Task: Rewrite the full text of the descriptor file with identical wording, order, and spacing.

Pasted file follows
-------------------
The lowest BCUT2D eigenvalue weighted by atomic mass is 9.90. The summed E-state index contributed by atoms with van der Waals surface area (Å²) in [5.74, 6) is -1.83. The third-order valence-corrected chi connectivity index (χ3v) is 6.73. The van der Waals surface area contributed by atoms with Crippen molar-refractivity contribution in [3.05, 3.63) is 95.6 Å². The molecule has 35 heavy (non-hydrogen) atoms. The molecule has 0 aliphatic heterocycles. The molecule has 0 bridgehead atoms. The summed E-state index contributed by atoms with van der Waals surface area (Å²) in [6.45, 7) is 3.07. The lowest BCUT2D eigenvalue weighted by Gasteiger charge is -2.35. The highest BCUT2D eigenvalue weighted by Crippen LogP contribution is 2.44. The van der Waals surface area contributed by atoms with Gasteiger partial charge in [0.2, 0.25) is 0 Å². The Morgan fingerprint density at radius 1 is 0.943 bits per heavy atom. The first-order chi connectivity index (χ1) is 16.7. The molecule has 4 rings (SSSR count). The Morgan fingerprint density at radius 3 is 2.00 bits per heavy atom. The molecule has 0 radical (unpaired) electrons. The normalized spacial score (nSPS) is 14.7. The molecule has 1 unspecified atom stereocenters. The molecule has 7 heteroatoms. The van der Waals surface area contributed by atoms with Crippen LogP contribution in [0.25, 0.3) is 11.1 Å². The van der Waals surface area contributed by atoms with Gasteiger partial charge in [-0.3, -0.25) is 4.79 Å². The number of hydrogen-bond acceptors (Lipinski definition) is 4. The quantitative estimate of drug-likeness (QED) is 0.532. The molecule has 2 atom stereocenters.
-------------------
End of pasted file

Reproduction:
The lowest BCUT2D eigenvalue weighted by atomic mass is 9.90. The summed E-state index contributed by atoms with van der Waals surface area (Å²) in [5.74, 6) is -1.83. The third-order valence-corrected chi connectivity index (χ3v) is 6.73. The van der Waals surface area contributed by atoms with Crippen molar-refractivity contribution in [3.05, 3.63) is 95.6 Å². The molecule has 35 heavy (non-hydrogen) atoms. The molecule has 0 aliphatic heterocycles. The molecule has 0 bridgehead atoms. The summed E-state index contributed by atoms with van der Waals surface area (Å²) in [6.45, 7) is 3.07. The lowest BCUT2D eigenvalue weighted by Gasteiger charge is -2.35. The highest BCUT2D eigenvalue weighted by Crippen LogP contribution is 2.44. The van der Waals surface area contributed by atoms with Gasteiger partial charge in [0.2, 0.25) is 0 Å². The Morgan fingerprint density at radius 1 is 0.943 bits per heavy atom. The first-order chi connectivity index (χ1) is 16.7. The molecule has 4 rings (SSSR count). The Morgan fingerprint density at radius 3 is 2.00 bits per heavy atom. The molecule has 0 radical (unpaired) electrons. The normalized spacial score (nSPS) is 14.7. The molecule has 1 unspecified atom stereocenters. The molecule has 7 heteroatoms. The van der Waals surface area contributed by atoms with Crippen LogP contribution in [0.25, 0.3) is 11.1 Å². The van der Waals surface area contributed by atoms with Gasteiger partial charge in [-0.3, -0.25) is 4.79 Å². The number of hydrogen-bond acceptors (Lipinski definition) is 4. The quantitative estimate of drug-likeness (QED) is 0.532. The molecule has 2 atom stereocenters.